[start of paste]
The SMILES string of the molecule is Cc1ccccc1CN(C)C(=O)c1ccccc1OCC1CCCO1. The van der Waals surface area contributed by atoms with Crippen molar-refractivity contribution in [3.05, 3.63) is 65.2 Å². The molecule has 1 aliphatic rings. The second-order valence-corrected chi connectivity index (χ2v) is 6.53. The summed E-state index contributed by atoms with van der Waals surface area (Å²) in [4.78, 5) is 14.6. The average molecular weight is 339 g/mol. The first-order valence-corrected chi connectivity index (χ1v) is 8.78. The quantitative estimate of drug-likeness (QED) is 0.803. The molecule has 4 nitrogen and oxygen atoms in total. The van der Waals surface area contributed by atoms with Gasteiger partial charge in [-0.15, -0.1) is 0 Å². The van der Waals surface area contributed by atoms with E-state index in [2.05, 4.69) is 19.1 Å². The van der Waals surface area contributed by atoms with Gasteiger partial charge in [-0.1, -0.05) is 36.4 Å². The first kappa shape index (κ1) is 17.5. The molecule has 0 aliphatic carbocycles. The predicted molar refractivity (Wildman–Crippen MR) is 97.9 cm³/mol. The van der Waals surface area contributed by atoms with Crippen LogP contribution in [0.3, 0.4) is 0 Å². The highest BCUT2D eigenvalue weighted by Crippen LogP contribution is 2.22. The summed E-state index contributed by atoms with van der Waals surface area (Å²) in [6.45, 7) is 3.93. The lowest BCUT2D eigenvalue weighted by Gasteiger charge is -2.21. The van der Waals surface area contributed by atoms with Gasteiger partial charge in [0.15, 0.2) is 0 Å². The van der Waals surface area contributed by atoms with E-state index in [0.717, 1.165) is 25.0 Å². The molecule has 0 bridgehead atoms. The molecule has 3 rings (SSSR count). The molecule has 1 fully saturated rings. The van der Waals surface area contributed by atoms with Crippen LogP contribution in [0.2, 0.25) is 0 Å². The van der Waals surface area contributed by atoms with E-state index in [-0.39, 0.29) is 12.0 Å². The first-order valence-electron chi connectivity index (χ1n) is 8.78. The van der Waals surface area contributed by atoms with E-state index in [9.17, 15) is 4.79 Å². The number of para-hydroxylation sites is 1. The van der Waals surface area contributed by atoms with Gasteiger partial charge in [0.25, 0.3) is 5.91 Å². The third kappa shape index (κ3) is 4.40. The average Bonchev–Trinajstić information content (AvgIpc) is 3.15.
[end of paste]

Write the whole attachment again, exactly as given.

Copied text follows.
The SMILES string of the molecule is Cc1ccccc1CN(C)C(=O)c1ccccc1OCC1CCCO1. The van der Waals surface area contributed by atoms with Crippen molar-refractivity contribution in [3.05, 3.63) is 65.2 Å². The molecule has 1 aliphatic rings. The second-order valence-corrected chi connectivity index (χ2v) is 6.53. The summed E-state index contributed by atoms with van der Waals surface area (Å²) in [4.78, 5) is 14.6. The average molecular weight is 339 g/mol. The first-order valence-corrected chi connectivity index (χ1v) is 8.78. The quantitative estimate of drug-likeness (QED) is 0.803. The molecule has 4 nitrogen and oxygen atoms in total. The van der Waals surface area contributed by atoms with Gasteiger partial charge in [-0.15, -0.1) is 0 Å². The van der Waals surface area contributed by atoms with E-state index in [2.05, 4.69) is 19.1 Å². The van der Waals surface area contributed by atoms with Gasteiger partial charge in [-0.1, -0.05) is 36.4 Å². The first kappa shape index (κ1) is 17.5. The molecule has 0 aliphatic carbocycles. The predicted molar refractivity (Wildman–Crippen MR) is 97.9 cm³/mol. The van der Waals surface area contributed by atoms with Crippen LogP contribution in [0.3, 0.4) is 0 Å². The highest BCUT2D eigenvalue weighted by Crippen LogP contribution is 2.22. The summed E-state index contributed by atoms with van der Waals surface area (Å²) in [6.45, 7) is 3.93. The lowest BCUT2D eigenvalue weighted by Gasteiger charge is -2.21. The van der Waals surface area contributed by atoms with Gasteiger partial charge in [0.15, 0.2) is 0 Å². The van der Waals surface area contributed by atoms with E-state index in [0.717, 1.165) is 25.0 Å². The molecule has 0 bridgehead atoms. The molecule has 3 rings (SSSR count). The molecule has 1 fully saturated rings. The van der Waals surface area contributed by atoms with Crippen LogP contribution in [0.2, 0.25) is 0 Å². The van der Waals surface area contributed by atoms with E-state index in [-0.39, 0.29) is 12.0 Å². The first-order valence-electron chi connectivity index (χ1n) is 8.78. The van der Waals surface area contributed by atoms with E-state index in [9.17, 15) is 4.79 Å². The number of para-hydroxylation sites is 1. The van der Waals surface area contributed by atoms with Gasteiger partial charge in [0.25, 0.3) is 5.91 Å². The third kappa shape index (κ3) is 4.40. The average Bonchev–Trinajstić information content (AvgIpc) is 3.15.